20 theses on workfare

Wrong to work cat

Blog post in which I pass off 140-character bursts from Twitter as enigmatic libertarian communist analysis.

1. Workfare represents a massive reimposition of work both on the unemployed and in undermining pay/conditions/security of waged workers.

2. This reimposition of work can only be understood as the product of a system – capitalism – which lives by exploiting living labour.

3. “Capital is dead labour, that, vampire-like, only lives by sucking living labour, and lives the more, the more labour it sucks.”

4. The drive to reimpose work, to extract more labour for less pay, is an expression of the social relation called ‘value’.

5. Value is the relation by which ‘the invisible hand’ works: the ‘double freedom’ to sell your labour, and having nothing else to sell.

6. Capitalists who don’t conform to value soon cease to be capitalists. If workfare becomes established, eschewing it will not be an option.

7. Workfare is not slavery but wage labour on the terms common in most of the world: work or starve. £64/week is a wage – a poverty one.

8. Workfare only appears as slavery in relation to the welfare ‘safety net’ which many of us have grown up with.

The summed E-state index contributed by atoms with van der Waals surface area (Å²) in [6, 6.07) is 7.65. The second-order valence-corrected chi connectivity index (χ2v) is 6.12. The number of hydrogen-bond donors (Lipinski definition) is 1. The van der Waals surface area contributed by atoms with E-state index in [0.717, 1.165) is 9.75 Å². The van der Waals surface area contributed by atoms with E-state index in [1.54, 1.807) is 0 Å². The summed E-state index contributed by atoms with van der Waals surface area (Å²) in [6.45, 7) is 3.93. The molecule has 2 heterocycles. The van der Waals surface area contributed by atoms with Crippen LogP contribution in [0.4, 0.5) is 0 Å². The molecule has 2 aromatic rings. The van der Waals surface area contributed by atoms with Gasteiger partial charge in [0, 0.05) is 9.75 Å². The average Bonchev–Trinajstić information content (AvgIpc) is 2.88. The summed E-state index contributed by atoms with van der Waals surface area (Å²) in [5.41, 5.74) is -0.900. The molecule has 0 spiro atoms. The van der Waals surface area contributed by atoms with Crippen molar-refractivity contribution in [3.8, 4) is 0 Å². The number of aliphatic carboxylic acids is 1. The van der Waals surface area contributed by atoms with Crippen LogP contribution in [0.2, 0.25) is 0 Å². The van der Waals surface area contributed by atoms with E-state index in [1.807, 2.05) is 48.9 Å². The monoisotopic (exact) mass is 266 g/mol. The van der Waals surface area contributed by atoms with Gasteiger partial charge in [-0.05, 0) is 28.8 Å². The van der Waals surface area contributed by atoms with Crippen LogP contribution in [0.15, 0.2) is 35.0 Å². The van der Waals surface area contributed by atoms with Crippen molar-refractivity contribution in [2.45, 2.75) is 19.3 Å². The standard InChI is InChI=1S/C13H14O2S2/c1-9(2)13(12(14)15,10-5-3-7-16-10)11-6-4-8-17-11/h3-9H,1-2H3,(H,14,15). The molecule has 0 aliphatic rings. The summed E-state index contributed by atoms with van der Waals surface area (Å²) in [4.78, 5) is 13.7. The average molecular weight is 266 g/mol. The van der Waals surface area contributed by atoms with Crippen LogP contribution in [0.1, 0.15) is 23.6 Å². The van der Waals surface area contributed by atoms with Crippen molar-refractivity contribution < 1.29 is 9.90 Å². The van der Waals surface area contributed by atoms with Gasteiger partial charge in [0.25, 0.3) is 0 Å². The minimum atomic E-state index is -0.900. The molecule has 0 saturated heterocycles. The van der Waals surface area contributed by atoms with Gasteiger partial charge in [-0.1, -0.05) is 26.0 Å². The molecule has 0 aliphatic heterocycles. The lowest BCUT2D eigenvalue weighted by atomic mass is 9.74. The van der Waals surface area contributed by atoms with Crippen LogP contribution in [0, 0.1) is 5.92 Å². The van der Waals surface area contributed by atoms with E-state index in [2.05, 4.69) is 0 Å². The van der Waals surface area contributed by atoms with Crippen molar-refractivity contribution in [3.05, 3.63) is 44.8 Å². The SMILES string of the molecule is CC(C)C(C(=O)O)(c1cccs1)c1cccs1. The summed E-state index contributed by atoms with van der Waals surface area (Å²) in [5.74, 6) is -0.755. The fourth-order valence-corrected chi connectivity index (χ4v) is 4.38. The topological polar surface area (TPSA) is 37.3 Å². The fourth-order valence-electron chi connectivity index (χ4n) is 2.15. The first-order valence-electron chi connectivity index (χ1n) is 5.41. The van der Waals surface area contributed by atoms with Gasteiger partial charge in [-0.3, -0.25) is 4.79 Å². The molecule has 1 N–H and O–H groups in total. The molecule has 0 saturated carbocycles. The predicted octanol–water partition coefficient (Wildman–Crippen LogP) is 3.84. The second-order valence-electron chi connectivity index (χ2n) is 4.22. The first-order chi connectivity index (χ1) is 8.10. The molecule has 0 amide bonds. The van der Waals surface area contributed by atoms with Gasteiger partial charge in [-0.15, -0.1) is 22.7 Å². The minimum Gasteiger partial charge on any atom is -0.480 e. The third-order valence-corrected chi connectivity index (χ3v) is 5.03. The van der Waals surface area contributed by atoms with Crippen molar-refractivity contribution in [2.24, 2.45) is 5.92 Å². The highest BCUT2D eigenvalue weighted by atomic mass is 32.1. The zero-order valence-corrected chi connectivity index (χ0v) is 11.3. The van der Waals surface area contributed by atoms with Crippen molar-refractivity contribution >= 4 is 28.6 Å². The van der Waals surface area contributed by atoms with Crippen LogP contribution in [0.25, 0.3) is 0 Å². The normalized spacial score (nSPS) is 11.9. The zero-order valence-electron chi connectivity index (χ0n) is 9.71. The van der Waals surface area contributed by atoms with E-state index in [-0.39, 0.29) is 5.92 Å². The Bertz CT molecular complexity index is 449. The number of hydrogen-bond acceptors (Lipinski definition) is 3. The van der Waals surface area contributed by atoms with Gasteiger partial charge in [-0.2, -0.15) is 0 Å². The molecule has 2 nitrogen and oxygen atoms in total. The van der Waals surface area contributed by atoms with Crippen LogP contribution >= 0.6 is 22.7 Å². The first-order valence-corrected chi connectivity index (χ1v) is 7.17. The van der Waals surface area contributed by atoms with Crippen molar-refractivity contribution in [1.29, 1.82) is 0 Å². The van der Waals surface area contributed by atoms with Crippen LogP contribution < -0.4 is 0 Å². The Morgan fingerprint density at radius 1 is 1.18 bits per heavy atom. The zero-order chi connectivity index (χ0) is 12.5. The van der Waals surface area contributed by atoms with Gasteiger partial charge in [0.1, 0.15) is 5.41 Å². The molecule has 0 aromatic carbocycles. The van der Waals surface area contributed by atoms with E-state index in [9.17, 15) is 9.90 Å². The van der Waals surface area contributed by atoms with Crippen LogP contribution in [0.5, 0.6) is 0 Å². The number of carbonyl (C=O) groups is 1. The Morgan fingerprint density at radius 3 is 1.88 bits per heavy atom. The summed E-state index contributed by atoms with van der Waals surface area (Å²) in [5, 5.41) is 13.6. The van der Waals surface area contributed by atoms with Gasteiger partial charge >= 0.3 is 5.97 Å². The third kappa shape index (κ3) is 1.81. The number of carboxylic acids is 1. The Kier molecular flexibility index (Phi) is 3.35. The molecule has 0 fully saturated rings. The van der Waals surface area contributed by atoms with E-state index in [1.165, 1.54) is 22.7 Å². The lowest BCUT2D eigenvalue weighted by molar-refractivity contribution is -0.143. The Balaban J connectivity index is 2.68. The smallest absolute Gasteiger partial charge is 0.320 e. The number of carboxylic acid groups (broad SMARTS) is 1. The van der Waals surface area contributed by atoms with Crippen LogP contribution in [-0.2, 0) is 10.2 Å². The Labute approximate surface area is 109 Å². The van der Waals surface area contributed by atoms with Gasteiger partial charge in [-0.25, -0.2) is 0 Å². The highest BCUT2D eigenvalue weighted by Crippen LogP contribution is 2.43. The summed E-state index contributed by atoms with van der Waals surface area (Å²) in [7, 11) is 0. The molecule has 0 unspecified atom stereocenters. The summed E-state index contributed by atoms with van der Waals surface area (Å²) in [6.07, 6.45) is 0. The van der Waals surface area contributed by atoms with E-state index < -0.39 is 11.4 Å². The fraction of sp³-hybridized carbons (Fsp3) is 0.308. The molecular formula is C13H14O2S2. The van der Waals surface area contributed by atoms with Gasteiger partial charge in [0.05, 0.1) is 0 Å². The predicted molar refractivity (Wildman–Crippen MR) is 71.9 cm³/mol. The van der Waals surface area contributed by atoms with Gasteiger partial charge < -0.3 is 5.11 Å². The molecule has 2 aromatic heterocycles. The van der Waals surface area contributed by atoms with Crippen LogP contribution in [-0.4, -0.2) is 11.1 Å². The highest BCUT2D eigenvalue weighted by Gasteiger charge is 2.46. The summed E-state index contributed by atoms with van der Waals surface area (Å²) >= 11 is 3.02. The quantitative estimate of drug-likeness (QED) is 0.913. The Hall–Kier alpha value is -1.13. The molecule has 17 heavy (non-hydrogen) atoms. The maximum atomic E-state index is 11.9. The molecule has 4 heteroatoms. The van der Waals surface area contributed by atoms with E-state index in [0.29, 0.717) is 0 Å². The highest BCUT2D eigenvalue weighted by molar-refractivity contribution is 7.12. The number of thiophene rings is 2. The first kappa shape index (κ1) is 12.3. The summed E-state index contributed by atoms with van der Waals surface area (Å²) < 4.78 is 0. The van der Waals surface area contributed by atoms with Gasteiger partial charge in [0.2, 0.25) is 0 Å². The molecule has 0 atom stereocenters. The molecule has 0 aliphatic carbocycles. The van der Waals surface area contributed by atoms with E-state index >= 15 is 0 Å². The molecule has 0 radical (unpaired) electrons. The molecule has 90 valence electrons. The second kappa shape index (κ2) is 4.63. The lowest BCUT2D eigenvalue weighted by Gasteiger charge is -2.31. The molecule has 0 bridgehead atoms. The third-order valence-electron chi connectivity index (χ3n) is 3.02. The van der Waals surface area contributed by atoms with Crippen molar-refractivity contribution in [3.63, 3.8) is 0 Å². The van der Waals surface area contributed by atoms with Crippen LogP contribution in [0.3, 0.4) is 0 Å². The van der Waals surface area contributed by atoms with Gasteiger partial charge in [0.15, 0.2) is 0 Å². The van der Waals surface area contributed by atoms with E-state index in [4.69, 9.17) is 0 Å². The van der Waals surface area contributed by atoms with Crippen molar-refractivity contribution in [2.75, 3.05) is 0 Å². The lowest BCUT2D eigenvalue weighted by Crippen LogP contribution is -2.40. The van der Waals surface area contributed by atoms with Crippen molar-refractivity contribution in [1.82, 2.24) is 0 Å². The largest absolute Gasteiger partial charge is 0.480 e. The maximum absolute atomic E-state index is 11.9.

9. Welfare itself reflected capital’s fear of insurgent labour. As that fear has receded, welfare has been rationalised to reimpose work.

10. The present conditions are incomprehensible from a post-class/value perspective that can’t grasp capital's necessary dependence on cheap labour.

11. Rising social inequality represents successful exploitation. The cheaper labour costs, the richer the rich become.

12. ‘Neoliberalism’ has not been a shrinking of the state but an off-shoring and downsizing of the old centres of working class militancy.

13. The class struggle has continued to be fought by the other side.

14. All work tends towards casualisation in the absence of organisation. Casualisation is primarily an effect of our weakness not a cause.

15. Organisation is not synonymous with unionisation. The trade unions, based on social partnership, can only negotiate conditions of surrender.

16. Hence the battle against workfare cannot rely on the trade unions, though it may drag some of them along in its wake.

17. This battle is not primarily moral but political and economic.

18. We must impose costs on workfare firms, whose use of workfare is based the cost-benefit analysis demanded by value.

19. Only by increasing the political and economic costs of using workfare – turning away customers, tarnishing brands – will it be defeated.

20. All major parties support workfare. Labour introduced it. Politics is not in parliament but in our workplaces and in the streets.

Comments

cantdocartwheels
Jun 14 2012 16:25
Joseph Kay wrote:
cantdocartwheels wrote:
Class struggle is just as much about an individual refusal of work discipline (the old stealing pens malarkey) as it is aboutformal orgaisation, the former aswell as the latter something we should at least be trying to actively encourage (using social media etc) alongside what we're doing already.

I feel like I keep linking this, but the high refusal rate in the trial was considered a success. Encouraging people to refuse as individuals is quite possibly encouraging people to lose their dole and housing benefit.